Saturday, 23 March 2013

I hate Lent

I suppose I shouldn't say that, but as every annual Lant approaches I feel that it is less and less relevant to living the Christian faith. Then as the weeks meander by, I wonder why we need this yearly season of flagellation. It's certainly not to find favour with God, for there is no way we can influence our standing with the Almighty. It has more to do with making ourselves feel worthy and superior than it is to do with our faith. And so I openly admit that I haven't given up anything these last 5 weeks. Is my faith lessened because of this? No. Would my faith have been strengthened if I had denied myself something I enjoy? No. I would just have been more miserable. And God knows Im p'd off enough with the machinations of the organised CofE as it is, especially its bullying to use business audit approaches to the life of a parish. I am resisting it, and will continue to do so. Maybe waving the palms tomorrow will bring a bit of relief and uplifting of the spirit - though of course it all gets dashed to pieces again on Friday. Roll on Sunday, when the stone moves and I can smash open my Easter eggs!


  1. I've heard this comment many times from people who were raised in a liturgical tradition. Coming to it later in life, I never had any bad childhood memories of denial and misery. Instead, from the very beginning, it was presented to me as a time of reflection and quiet; a time to take stock. Instead of giving up something silly like chocolate, I spent Lent in the previous two years trying to give up complaining… even privately to myself. It was really hard, but really opened my eyes to how many blessings I've got (and what a whiner I am). I also have always tried to take something on: a new style of prayer, giving back to my community, searching my conscience for someone I needed to forgive. Maybe it just works better for me because I'm an introvert, but I also think that the way I began observing Lent never was about misery, that I think of it as a time of quiet joy. I don't know what the emphasis is in the UK; maybe it's different for us in the US?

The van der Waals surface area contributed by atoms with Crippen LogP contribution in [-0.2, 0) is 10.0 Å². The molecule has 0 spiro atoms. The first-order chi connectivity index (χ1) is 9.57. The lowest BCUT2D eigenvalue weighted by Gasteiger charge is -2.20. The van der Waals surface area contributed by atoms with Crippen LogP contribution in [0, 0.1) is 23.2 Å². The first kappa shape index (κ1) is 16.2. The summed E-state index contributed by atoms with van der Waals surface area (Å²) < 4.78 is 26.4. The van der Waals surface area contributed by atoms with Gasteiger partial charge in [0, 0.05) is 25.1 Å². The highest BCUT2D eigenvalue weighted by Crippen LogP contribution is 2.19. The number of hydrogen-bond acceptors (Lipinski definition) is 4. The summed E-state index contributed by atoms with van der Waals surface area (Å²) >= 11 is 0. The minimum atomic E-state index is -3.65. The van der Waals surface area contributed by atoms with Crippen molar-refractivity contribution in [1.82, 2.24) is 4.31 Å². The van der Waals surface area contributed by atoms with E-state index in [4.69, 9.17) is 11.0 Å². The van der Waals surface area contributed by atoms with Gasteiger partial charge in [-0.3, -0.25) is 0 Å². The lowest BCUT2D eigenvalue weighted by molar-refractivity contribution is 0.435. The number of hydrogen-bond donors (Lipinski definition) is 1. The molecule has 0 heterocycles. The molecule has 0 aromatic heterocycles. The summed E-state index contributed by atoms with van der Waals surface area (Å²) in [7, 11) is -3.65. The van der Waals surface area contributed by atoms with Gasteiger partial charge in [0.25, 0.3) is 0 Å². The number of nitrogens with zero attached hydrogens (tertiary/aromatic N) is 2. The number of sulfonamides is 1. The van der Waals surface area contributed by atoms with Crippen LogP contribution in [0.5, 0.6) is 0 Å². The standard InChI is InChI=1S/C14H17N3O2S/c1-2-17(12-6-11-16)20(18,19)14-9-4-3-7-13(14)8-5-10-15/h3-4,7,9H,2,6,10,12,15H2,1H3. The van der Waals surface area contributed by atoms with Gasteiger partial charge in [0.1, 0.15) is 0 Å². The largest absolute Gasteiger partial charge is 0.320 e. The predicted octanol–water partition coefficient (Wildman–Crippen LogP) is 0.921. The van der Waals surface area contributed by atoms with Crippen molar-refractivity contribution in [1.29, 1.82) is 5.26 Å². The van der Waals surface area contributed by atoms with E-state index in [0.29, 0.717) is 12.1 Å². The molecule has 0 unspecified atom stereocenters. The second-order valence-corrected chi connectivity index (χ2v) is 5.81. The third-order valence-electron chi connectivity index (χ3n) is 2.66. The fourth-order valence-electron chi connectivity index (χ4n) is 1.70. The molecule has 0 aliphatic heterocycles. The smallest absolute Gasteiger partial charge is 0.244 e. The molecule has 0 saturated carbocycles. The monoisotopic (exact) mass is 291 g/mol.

2. I don't think it's any different in the US from here, but yesterday evening was a time for a moan. I know that the season should be about the positive rather than negative, and if asked what I've given up I flippantly reply "dieting". Maybe next year I'll say "Lent". But I still don't see that there's the need for a "season" in which to develop our faith. It should be a continuum. It's similar when the Diocese invites me to go to the cathedral on Maundy Thursday to renew my ordination vows. Sorry, but no. I took them, and I try and hold to them.. Regular renewals take away their impact, at least they do for me. So I decline the invitation, and anyway, I'm busy in the parishes on Maundy Thursday, and a round trip of some 60 miles to our cathedral is not on.

    But now the palms are ready, the snow is still falling, and I'm packing an electric heater in the car to take into the freezing country church. What merriment! And then tonight is Chinese take-away night!

  3. We're renewing our vows on Resurrection Sunday to recognise fifty years of marriage. I don't think it'll take away their impact, it's more an acknowledgement of their continuing validity and a recognition that we still need to work at making the marriage work.

    1. 50 years on is a great achievement and worth celebrating. However, would it have the same impact if you'd been invited to renew them every year?

  4. I'm somewhat mystified as to what I should do differently in Lent than the rest of the year, so now I really don't do anything different, except attend the Holy Week services with a willing heart.

  5. Possibly not - but we still celebrate our birthdays every year; not quite so many in your case!